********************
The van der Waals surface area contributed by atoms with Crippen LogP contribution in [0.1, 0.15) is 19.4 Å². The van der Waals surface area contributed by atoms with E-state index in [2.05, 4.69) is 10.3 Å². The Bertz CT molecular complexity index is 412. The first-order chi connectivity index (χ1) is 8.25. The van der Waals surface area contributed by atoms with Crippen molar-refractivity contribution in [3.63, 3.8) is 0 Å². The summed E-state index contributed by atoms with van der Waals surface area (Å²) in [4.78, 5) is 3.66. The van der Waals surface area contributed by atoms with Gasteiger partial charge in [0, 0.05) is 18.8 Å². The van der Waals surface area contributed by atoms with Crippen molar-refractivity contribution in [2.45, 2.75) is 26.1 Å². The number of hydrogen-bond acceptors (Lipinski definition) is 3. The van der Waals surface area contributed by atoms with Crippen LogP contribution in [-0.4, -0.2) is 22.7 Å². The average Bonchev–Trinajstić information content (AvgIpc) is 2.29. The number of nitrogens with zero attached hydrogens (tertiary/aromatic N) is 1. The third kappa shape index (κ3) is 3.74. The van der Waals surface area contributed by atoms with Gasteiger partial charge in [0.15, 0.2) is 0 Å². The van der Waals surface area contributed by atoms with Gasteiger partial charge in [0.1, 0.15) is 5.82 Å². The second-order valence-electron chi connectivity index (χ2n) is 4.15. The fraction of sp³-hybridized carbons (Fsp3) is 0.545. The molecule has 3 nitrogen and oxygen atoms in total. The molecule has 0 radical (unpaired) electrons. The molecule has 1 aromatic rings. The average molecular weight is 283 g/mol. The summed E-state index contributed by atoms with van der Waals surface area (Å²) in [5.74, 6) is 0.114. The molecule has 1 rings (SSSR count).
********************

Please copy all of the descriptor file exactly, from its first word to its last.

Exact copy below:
The van der Waals surface area contributed by atoms with Crippen LogP contribution in [0.1, 0.15) is 19.4 Å². The van der Waals surface area contributed by atoms with E-state index in [2.05, 4.69) is 10.3 Å². The Bertz CT molecular complexity index is 412. The first-order chi connectivity index (χ1) is 8.25. The van der Waals surface area contributed by atoms with Crippen molar-refractivity contribution in [3.63, 3.8) is 0 Å². The summed E-state index contributed by atoms with van der Waals surface area (Å²) in [4.78, 5) is 3.66. The van der Waals surface area contributed by atoms with Gasteiger partial charge in [0, 0.05) is 18.8 Å². The van der Waals surface area contributed by atoms with Crippen molar-refractivity contribution in [2.45, 2.75) is 26.1 Å². The number of hydrogen-bond acceptors (Lipinski definition) is 3. The van der Waals surface area contributed by atoms with Crippen LogP contribution in [-0.4, -0.2) is 22.7 Å². The average Bonchev–Trinajstić information content (AvgIpc) is 2.29. The number of nitrogens with zero attached hydrogens (tertiary/aromatic N) is 1. The third kappa shape index (κ3) is 3.74. The van der Waals surface area contributed by atoms with Gasteiger partial charge in [0.15, 0.2) is 0 Å². The van der Waals surface area contributed by atoms with Gasteiger partial charge in [0.1, 0.15) is 5.82 Å². The second-order valence-electron chi connectivity index (χ2n) is 4.15. The fraction of sp³-hybridized carbons (Fsp3) is 0.545. The molecule has 3 nitrogen and oxygen atoms in total. The molecule has 0 radical (unpaired) electrons. The molecule has 1 aromatic rings. The average molecular weight is 283 g/mol. The summed E-state index contributed by atoms with van der Waals surface area (Å²) in [5.74, 6) is 0.114. The molecule has 1 rings (SSSR count).